After a month’s absence, on June 17 the German research icebreaker Polarstern rendezvoused with the Arctic MOSAiC floe at 82.2° North and 8.4° East, after having previously left it on May 19, 2020, to exchange personnel and bunker supplies near Svalbard.
The location of Polarstern’s return destination was never in doubt: autonomous monitoring stations transmit positioning data from the drifting floe at regular intervals. During the absence of personnel, the station continued to automatically gather data, such as energy balances (energy transfers between the atmosphere, ice and ocean) and more, ensuring that fundamental parameters could still be monitored while the researchers were away.
Prof. Markus Rex, leader of the MOSAiC expedition, an atmospheric physicist at the Alfred Wegener Institute Helmholtz Centre for Polar and Marine Research (AWI), and a professor at the University of Potsdam in Germany, gave his first impressions of the floe upon returning: “The thickest area of the floe, which we dubbed the fortress, has for the most part weathered the deformations in the spring quite well, and continues to offer a good basis for our research camp.
“We’ll be able to continue working here well into the summer,” he continued. “But, with the extensive summertime melting that has already begun, we’ll need to keep our instruments and installations highly mobile, and be ready to adapt to changing circumstances. Later in the summer, it may be necessary to relocate the camp – it all depends on how the ice conditions develop.”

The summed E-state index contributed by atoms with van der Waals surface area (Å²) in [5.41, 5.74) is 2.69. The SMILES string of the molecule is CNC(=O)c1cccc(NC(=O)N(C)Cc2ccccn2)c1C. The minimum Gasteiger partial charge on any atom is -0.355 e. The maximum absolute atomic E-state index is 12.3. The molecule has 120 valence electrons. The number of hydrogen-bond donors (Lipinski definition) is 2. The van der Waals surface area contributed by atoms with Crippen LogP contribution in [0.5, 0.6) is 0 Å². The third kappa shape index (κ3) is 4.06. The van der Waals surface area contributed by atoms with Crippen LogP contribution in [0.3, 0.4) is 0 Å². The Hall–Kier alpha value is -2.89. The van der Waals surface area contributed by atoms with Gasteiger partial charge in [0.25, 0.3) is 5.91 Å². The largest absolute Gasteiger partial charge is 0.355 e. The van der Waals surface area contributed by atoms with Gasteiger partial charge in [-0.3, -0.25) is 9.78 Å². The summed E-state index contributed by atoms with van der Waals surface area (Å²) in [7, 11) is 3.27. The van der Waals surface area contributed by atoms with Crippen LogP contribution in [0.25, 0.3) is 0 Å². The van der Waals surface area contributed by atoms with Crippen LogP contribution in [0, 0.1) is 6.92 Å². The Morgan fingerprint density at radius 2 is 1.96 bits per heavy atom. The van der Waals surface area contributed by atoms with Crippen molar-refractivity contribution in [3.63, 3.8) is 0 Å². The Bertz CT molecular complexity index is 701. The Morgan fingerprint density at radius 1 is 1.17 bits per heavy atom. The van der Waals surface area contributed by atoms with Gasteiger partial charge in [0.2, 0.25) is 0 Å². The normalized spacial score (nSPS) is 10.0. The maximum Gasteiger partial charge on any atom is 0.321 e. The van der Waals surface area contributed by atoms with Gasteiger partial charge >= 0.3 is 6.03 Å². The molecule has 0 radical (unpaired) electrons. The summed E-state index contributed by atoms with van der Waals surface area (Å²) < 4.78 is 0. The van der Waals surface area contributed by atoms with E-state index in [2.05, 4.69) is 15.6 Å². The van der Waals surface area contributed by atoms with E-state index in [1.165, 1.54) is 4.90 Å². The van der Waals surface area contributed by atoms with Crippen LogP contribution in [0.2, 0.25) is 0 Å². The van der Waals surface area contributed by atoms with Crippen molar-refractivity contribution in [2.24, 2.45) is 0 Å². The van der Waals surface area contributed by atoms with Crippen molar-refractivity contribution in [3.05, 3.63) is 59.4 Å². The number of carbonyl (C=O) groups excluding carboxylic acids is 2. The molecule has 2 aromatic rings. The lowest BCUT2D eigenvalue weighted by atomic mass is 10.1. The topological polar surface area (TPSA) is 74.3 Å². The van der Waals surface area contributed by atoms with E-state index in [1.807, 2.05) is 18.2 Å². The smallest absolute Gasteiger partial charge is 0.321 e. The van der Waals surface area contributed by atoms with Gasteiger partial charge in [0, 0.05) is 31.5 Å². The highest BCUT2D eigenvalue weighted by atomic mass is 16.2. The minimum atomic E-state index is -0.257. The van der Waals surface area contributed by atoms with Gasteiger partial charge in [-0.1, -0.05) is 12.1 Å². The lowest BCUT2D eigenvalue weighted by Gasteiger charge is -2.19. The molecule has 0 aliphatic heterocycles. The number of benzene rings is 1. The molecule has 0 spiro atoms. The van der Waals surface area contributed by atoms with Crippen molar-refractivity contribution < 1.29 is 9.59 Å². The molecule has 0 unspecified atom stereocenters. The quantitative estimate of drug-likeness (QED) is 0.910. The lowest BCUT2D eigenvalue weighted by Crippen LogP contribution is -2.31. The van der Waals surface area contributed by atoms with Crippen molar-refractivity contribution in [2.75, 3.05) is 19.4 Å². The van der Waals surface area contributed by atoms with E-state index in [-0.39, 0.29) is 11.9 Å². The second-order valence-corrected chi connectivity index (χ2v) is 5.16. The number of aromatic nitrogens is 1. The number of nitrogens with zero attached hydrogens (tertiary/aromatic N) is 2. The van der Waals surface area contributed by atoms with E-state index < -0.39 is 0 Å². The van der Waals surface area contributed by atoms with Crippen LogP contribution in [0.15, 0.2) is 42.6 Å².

Navigating and maneuvering the Polarstern to the floe was not the work of a moment, explained Capt. Thomas Wunderlich, responsible for the operation: “What’s most important, just as it was back in the days of the early explorers, is to not just charge in, but to find the ideal position for entering the ice. For the first few days, we made good and rapid progress, thanks to the prevailing winds and good visibility.”
But from 82° North, he said the situation grew “tenser”, the ice dynamic increased and the ice grew thicker. “As a result, on the weekend of June 13/14, the pack ice slowed us to a standstill, forcing us to shut down the engines to conserve fuel,” he continued. “But coming to a dead stop like this also has the advantage of showing you that nothing about this venture is predictable or can be taken for granted – sometimes you just have to accept your circumstances.”
Highlighting the importance of the project, Rex explained, “In the summer that’s just now beginning, we’ll investigate the processes at work in the Arctic climate during the melting season in unprecedented detail.” This work will include looking at ocean eddies, which are produced below the ice by ocean currents, how the thickness and properties of sea ice influence climate processes, the role of snow cover on sea ice, the nature of the interplay between the sea ice as well as atmospheric and cloud studies.
On this final subject, summertime melting has now begun, producing pools on the surface of the sea ice that alter its energy budget. When the ice ultimately breaks, the resultant leads and channels release water vapor and aerosols, which lead to cloud formation in the atmosphere. What the characteristics of these clouds are, and whether they cool or warm the lower atmospheric layers, are some of the other questions that the research team will explore before the Polarstern departs for her homeport in Bremerhaven, where the icebreaker is expected to arrive on October 12.